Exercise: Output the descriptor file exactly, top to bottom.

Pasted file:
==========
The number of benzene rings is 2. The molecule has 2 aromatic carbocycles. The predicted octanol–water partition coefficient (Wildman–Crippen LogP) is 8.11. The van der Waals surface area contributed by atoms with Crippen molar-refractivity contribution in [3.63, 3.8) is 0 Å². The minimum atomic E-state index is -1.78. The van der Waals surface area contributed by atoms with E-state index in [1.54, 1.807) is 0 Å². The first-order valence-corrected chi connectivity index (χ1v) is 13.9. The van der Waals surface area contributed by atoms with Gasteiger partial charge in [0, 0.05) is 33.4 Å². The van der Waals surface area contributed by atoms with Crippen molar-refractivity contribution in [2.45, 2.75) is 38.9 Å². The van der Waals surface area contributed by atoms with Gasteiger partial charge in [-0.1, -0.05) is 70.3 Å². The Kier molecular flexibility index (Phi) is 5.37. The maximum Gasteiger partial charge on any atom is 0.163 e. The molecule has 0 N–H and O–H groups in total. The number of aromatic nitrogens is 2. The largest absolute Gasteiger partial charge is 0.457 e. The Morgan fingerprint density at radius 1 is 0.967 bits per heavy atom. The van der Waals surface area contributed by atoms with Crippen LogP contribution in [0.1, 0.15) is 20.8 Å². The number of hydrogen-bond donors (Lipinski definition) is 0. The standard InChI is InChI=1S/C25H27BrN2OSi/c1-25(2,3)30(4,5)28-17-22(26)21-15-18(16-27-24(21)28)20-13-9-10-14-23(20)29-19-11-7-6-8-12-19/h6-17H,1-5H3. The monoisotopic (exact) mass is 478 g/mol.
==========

The number of benzene rings is 2. The molecule has 2 aromatic carbocycles. The predicted octanol–water partition coefficient (Wildman–Crippen LogP) is 8.11. The van der Waals surface area contributed by atoms with Crippen molar-refractivity contribution in [3.63, 3.8) is 0 Å². The minimum atomic E-state index is -1.78. The van der Waals surface area contributed by atoms with E-state index in [1.54, 1.807) is 0 Å². The first-order valence-corrected chi connectivity index (χ1v) is 13.9. The van der Waals surface area contributed by atoms with Gasteiger partial charge in [0, 0.05) is 33.4 Å². The van der Waals surface area contributed by atoms with Crippen molar-refractivity contribution in [2.45, 2.75) is 38.9 Å². The van der Waals surface area contributed by atoms with Gasteiger partial charge in [-0.1, -0.05) is 70.3 Å². The Kier molecular flexibility index (Phi) is 5.37. The maximum Gasteiger partial charge on any atom is 0.163 e. The molecule has 0 N–H and O–H groups in total. The number of aromatic nitrogens is 2. The largest absolute Gasteiger partial charge is 0.457 e. The Morgan fingerprint density at radius 1 is 0.967 bits per heavy atom. The van der Waals surface area contributed by atoms with Crippen LogP contribution in [0.1, 0.15) is 20.8 Å². The number of hydrogen-bond donors (Lipinski definition) is 0. The standard InChI is InChI=1S/C25H27BrN2OSi/c1-25(2,3)30(4,5)28-17-22(26)21-15-18(16-27-24(21)28)20-13-9-10-14-23(20)29-19-11-7-6-8-12-19/h6-17H,1-5H3. The monoisotopic (exact) mass is 478 g/mol.